Sounds crazy, right? Unfortunately, this is reality—not only do women make less than men, but they also must pay more. A recent study by the New York City Department of Consumer Affairs found that women’s hair care products cost, on average, 48% more than the same products meant for men. This large survey of over 800 products found that women pay more than men 42% of the time. It is estimated that women pay around $1,351 more per year in extra costs because of the pink tax. At Walgreens, Excedrin Complete Menstrual costs 50 cents more than Excedrin Extra Strength, despite the fact that both medicines have the same ingredients in the same quantities. Continue reading “The “pink tax”—Why women pay more for the same stuff as men”→
Where do men fit into a movement that explicitly promotes women’s issues and voices? Isn’t proclaiming yourself a male feminist exactly the appropriation and privilege that feminism is trying to combat?
An article in “Daily Life” from this week presented a solution, to become an ally, rather than carving out a space within feminism for your own satisfaction and comfort. That requires an honest and humble realization that this movement ultimately is not about you. Feminism is inherently about women from every walk of life, and the importance of their stories and opportunities. This movement needs advocates and allies in every corner of the world. We don’t need an exclusive club that affords membership only to the elite—we need voices of every race, gender, sexuality, and background stepping forward to fight for gender equality. Continue reading “Calling all male feminists—we need you, but not in the way you might think”→
Take a walk through any department store toy aisle, and you will see labels that ensure we know which toys are meant for girls and which toys are meant for boys. Pink and purple pastels surround “girl” aisles filled with dresses, dolls, and kitchen sets. Red, blue and orange dominate the “boy” aisles—these sections have trucks, guns, and tool sets. The divides between these toy aisles go much deeper than just playthings for children—they set the patterns for socialization and behavior for a lifetime.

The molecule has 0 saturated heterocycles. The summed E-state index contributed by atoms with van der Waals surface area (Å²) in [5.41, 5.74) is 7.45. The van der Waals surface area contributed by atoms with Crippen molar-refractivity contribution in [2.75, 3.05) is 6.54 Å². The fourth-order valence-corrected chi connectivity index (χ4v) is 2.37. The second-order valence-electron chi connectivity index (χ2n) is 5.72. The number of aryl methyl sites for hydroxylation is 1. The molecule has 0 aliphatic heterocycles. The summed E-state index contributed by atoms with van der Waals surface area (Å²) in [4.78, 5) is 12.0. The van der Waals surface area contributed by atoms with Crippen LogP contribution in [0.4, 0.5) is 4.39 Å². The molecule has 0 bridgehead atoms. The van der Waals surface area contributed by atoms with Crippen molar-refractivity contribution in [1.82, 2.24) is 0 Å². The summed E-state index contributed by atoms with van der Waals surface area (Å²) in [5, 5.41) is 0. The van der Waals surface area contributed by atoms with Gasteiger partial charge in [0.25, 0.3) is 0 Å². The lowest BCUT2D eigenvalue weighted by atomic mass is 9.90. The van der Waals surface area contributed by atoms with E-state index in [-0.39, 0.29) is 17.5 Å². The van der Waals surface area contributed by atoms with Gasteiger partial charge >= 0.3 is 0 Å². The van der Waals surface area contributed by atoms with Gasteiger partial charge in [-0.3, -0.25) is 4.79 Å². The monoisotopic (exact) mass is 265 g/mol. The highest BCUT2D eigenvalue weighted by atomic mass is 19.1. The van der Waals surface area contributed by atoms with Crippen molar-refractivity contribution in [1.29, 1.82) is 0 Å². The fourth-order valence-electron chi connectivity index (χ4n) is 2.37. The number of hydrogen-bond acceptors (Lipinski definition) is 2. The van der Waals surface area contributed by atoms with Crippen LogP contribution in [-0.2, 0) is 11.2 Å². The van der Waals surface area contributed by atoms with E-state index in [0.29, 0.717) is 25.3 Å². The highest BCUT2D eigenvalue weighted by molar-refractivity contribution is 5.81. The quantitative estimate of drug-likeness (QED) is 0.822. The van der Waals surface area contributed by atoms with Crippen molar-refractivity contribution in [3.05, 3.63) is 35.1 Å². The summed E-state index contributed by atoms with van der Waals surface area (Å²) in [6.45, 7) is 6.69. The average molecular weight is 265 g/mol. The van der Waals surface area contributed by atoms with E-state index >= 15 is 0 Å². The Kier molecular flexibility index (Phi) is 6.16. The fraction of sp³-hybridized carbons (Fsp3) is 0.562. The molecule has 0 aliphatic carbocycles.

Admist this sea of pink and blue, there are parents (and their kids!) who appreciate gender-neutral marketing. This February, Target decided to ditch its gendered children’s home décor lines with their new collection, “Pillowfort”. The line focuses on prints and colors that can appeal to any child, with themes like “Tropical Treehouse”, “Ocean Oasis”, and “Stellar Station”. The collection’s February debut was met with positive appreciation—the line is meant for all children; “cute enough for a three-year-old, cool enough for a ten-year-old”. This is one positive step in a growing movement towards gender-neutral décor and toys for kids. Continue reading “One Toy, Two Toy, Red Toy, Blue Toy— Why we need gender-neutral toys”→
Malala Yousafzai is unlike most teenagers her age—at the age of fifteen, she was shot by Taliban militants on her bus ride to school. These militants sought Malala—an outspoken supporter of girls’ education in her region, country, and the world. Their act of violence has brought forward the incredible story of a young woman whose shining spirit accompanies her bright vision for what the world can be—a place where education is a universal right for all children.
The Pakistani region of Swat is characterized by clear rivers, tall mountains and lush valleys. This peaceful, paradise-like valley is where Malala Yousafzai called home, along with her mother, two brothers, and father. The affectionate family gave the young Malala a place to thrive. Since her birth, Malala has been celebrated by her parents, rather than rejected—or killed—like so many Pakistani girls.
The most highly sought-after recognition an actor, director, editor, or film musician can achieve is an Oscar. The 88th annual Academy Awards were certainly more subversive than in past years—but, truthfully, this is a welcome change.